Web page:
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How to reduce your child’s fever and when to seek medical attention


When our children are healthy and feeling well, their bodies can regulate their temperature and keep it in a safe range. When something is wrong or they’re sick, their body’s temperature can rise. If your child’s fever seems too high, it is understandable if you start worrying.

In this blog article, we’ll discuss the signs and symptoms of fever, how to reduce your child’s fever at home, and when a fever might require a visit to the doctor.

mom uses a thermometer to measure her child's fever

How to know when your child has a fever

The first step in determining whether or not your child has a fever is by taking their temperature at home. For that, you’ll need a thermometer.

If you don’t have a thermometer already, there’s no need to spend a lot of money on a fancy one to measure your child’s temperature.

You can usually find a simple, reliable version for less than $10 at your local pharmacy. Depending on the type you get, you can measure your child’s temperature in their mouth, armpit, ear, forehead, or rectum. Follow the instructions included with your thermometer for the most accurate results.

If your child’s temperature reads higher than 100.4°F (38°C), they’re considered to have a fever. It’s important to note that your child’s fever itself isn’t an illness—it’s a symptom. It’s a sign that their body is fighting some disease or infection.

Fever stimulates the body’s defenses, sending white blood cells and other “fighter” cells to destroy the cause of the infection.

When your child has a fever, they may become uncomfortable and show the following symptoms:

  • They feel warm or hot
  • They become less active or talkative than usual
  • Babies may seem fussier
  • They are less hungry or more thirsty

Tips for reducing your child’s fever

If your child’s fever is making them uncomfortable, there are things you can do at home to bring it down. While treating your child’s fever won’t help them get rid of their infection or illness any faster, it can relieve some of their discomfort.

Here are some things you can do to bring your child’s fever down safely:

  • Give them a fever-reducing medicine like acetaminophen (Tylenol) or ibuprofen (Motrin). You can find both infant and child versions at most pharmacies. (Note: Never give your child aspirin, as it has been linked to a serious disease called Reye syndrome.)
  • Dress your child in loose, light clothing.
  • Make sure they drink plenty of fluids like water or juice. (You can even give them popsicles to help hydrate and cool them down.)
  • Give them a lukewarm bath (not too hot or too cold).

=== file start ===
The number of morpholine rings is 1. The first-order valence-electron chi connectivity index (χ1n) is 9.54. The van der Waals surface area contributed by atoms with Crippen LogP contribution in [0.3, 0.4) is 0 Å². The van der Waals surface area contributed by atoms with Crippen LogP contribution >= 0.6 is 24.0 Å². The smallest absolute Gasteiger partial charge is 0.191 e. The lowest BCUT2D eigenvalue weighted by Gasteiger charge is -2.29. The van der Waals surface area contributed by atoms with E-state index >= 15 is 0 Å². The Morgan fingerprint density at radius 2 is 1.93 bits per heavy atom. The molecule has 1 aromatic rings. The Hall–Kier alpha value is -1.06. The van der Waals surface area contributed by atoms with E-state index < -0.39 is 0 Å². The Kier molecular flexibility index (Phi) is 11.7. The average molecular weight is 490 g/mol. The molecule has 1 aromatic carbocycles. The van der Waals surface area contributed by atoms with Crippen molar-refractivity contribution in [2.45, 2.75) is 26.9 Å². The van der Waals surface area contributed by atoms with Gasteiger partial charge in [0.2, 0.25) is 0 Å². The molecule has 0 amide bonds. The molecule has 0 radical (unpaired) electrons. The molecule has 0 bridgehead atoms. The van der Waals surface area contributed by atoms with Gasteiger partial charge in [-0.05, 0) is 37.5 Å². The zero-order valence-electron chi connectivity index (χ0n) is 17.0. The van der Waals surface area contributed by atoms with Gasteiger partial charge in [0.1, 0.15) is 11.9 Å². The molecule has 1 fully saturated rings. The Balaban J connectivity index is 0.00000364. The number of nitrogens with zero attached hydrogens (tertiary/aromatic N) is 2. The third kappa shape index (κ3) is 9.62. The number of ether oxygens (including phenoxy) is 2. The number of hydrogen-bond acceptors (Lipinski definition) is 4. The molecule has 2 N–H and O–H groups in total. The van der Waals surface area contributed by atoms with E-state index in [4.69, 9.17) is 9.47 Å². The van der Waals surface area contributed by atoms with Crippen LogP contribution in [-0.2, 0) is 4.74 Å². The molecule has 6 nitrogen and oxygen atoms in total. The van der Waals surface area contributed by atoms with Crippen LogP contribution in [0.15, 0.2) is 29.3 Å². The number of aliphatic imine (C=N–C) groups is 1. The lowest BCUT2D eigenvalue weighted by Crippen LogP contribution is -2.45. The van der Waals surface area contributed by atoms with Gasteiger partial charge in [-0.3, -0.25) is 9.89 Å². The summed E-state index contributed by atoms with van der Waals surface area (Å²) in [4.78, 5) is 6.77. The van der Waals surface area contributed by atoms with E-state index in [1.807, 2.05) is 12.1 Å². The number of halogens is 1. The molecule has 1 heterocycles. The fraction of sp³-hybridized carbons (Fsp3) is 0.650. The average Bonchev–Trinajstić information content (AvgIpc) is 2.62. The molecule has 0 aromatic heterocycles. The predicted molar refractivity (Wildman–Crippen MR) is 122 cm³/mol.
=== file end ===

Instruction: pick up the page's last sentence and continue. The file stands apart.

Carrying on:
When to see a doctor for your child’s fever

Fever can be more severe in newborn babies. According to the American Academy of Pediatrics, if your child is younger than three months old and has a fever (temperature is above 100.4°F), you should call your child’s doctor right away.

Other times to call the doctor about your child’s fever:

  • They have had repeated fevers above 104°F (40°C).
  • They’re younger than two years old, and their fever continues for more than 24 hours.
  • Your child’s fever persists for more than three days (children of any age).
  • Your baby is fussy and can’t be soothed (remember, if they’re younger than three months old, see the doctor right away if they have a fever).

When your child does have a fever, it’s essential to observe them. Some children between the ages of 6 months and five years can develop what are called febrile seizures. These can occur whether or not you’re treating your child’s fever. If you suspect a seizure, contact the doctor right away.

Note: Children typically outgrow febrile seizures, and if your child has a febrile seizure, it does not mean they have epilepsy.

Pediatric care at Logansport Memorial Hospital

If you’re worried about your child’s fever, our pediatric specialists can help. Our team of providers in the LMPN Pediatrics office have your child’s health and wellness top of mind.

As your child grows, so will their health needs. Our pediatric services include (but are not limited to):

  • Newborn care
  • Adolescent medicine
  • Preventative health screenings and immunizations
  • Treatments for asthma and allergies
  • Lab and X-ray services
  • Mental health evaluation and treatment

Call (574) 753-4151 to schedule or request an appointment online.

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TOPICS: Pediatrics